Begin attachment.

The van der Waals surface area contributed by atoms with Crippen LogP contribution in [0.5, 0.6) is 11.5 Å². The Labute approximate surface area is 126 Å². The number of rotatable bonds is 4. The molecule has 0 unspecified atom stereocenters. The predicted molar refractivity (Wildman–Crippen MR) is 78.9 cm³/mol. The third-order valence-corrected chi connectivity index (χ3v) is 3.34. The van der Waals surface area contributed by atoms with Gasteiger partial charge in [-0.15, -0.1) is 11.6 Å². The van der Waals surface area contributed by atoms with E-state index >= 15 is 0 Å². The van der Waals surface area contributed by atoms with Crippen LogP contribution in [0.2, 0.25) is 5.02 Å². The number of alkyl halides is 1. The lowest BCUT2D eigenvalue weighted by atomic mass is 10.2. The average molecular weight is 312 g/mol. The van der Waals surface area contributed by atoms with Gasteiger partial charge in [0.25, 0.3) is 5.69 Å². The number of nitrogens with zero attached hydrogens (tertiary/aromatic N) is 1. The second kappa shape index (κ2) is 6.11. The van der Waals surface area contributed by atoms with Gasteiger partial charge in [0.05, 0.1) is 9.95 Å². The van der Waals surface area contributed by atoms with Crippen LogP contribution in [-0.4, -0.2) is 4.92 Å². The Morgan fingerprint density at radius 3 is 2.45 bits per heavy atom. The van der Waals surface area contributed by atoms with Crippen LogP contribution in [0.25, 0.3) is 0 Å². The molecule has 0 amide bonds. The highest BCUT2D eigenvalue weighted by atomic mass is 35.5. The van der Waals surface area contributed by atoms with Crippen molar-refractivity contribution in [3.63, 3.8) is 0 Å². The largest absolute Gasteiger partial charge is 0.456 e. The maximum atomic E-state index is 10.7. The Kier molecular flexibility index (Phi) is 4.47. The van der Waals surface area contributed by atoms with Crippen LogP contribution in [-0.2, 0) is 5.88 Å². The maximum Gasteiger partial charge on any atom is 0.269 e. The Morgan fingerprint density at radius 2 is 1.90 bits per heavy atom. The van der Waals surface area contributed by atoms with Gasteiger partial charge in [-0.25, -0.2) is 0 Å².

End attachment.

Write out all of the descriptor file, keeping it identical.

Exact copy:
The van der Waals surface area contributed by atoms with Crippen LogP contribution in [0.5, 0.6) is 11.5 Å². The Labute approximate surface area is 126 Å². The number of rotatable bonds is 4. The molecule has 0 unspecified atom stereocenters. The predicted molar refractivity (Wildman–Crippen MR) is 78.9 cm³/mol. The third-order valence-corrected chi connectivity index (χ3v) is 3.34. The van der Waals surface area contributed by atoms with Gasteiger partial charge in [-0.15, -0.1) is 11.6 Å². The van der Waals surface area contributed by atoms with E-state index >= 15 is 0 Å². The van der Waals surface area contributed by atoms with Crippen LogP contribution in [0.2, 0.25) is 5.02 Å². The number of alkyl halides is 1. The lowest BCUT2D eigenvalue weighted by atomic mass is 10.2. The average molecular weight is 312 g/mol. The van der Waals surface area contributed by atoms with Gasteiger partial charge in [0.25, 0.3) is 5.69 Å². The number of nitrogens with zero attached hydrogens (tertiary/aromatic N) is 1. The second kappa shape index (κ2) is 6.11. The van der Waals surface area contributed by atoms with Gasteiger partial charge in [0.05, 0.1) is 9.95 Å². The van der Waals surface area contributed by atoms with Crippen LogP contribution in [-0.4, -0.2) is 4.92 Å². The Morgan fingerprint density at radius 3 is 2.45 bits per heavy atom. The van der Waals surface area contributed by atoms with Crippen LogP contribution in [0.25, 0.3) is 0 Å². The molecule has 0 amide bonds. The highest BCUT2D eigenvalue weighted by atomic mass is 35.5. The van der Waals surface area contributed by atoms with Crippen molar-refractivity contribution in [3.63, 3.8) is 0 Å². The largest absolute Gasteiger partial charge is 0.456 e. The maximum atomic E-state index is 10.7. The Kier molecular flexibility index (Phi) is 4.47. The van der Waals surface area contributed by atoms with Crippen LogP contribution in [-0.2, 0) is 5.88 Å². The maximum Gasteiger partial charge on any atom is 0.269 e. The Morgan fingerprint density at radius 2 is 1.90 bits per heavy atom. The van der Waals surface area contributed by atoms with Gasteiger partial charge in [-0.25, -0.2) is 0 Å².